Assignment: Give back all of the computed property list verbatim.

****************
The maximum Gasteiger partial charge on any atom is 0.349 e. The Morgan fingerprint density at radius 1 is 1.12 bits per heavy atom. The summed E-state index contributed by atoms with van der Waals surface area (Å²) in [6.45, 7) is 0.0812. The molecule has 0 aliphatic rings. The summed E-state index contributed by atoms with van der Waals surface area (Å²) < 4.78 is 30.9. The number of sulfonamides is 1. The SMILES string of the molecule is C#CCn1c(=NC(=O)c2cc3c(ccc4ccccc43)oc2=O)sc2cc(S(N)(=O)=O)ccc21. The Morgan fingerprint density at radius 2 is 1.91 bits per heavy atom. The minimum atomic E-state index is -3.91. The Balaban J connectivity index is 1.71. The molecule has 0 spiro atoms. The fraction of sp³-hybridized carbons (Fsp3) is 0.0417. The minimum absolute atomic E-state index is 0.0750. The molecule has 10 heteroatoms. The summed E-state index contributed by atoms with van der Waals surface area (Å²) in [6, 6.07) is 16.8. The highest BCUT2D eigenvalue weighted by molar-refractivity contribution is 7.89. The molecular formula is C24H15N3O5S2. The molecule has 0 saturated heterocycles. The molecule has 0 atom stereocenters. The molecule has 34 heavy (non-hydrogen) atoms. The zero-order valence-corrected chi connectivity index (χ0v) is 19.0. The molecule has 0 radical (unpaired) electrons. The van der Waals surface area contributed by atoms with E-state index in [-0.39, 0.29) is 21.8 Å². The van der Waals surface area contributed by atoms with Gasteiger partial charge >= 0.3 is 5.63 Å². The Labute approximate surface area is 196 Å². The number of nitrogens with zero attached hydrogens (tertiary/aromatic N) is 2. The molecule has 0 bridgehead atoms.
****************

The maximum Gasteiger partial charge on any atom is 0.349 e. The Morgan fingerprint density at radius 1 is 1.12 bits per heavy atom. The summed E-state index contributed by atoms with van der Waals surface area (Å²) in [6.45, 7) is 0.0812. The molecule has 0 aliphatic rings. The summed E-state index contributed by atoms with van der Waals surface area (Å²) < 4.78 is 30.9. The number of sulfonamides is 1. The SMILES string of the molecule is C#CCn1c(=NC(=O)c2cc3c(ccc4ccccc43)oc2=O)sc2cc(S(N)(=O)=O)ccc21. The Morgan fingerprint density at radius 2 is 1.91 bits per heavy atom. The minimum atomic E-state index is -3.91. The Balaban J connectivity index is 1.71. The molecule has 0 spiro atoms. The fraction of sp³-hybridized carbons (Fsp3) is 0.0417. The minimum absolute atomic E-state index is 0.0750. The molecule has 10 heteroatoms. The summed E-state index contributed by atoms with van der Waals surface area (Å²) in [6, 6.07) is 16.8. The highest BCUT2D eigenvalue weighted by molar-refractivity contribution is 7.89. The molecular formula is C24H15N3O5S2. The molecule has 0 saturated heterocycles. The molecule has 0 atom stereocenters. The molecule has 34 heavy (non-hydrogen) atoms. The zero-order valence-corrected chi connectivity index (χ0v) is 19.0. The molecule has 0 radical (unpaired) electrons. The van der Waals surface area contributed by atoms with E-state index in [-0.39, 0.29) is 21.8 Å². The van der Waals surface area contributed by atoms with Gasteiger partial charge >= 0.3 is 5.63 Å². The Labute approximate surface area is 196 Å². The number of nitrogens with zero attached hydrogens (tertiary/aromatic N) is 2. The molecule has 0 bridgehead atoms.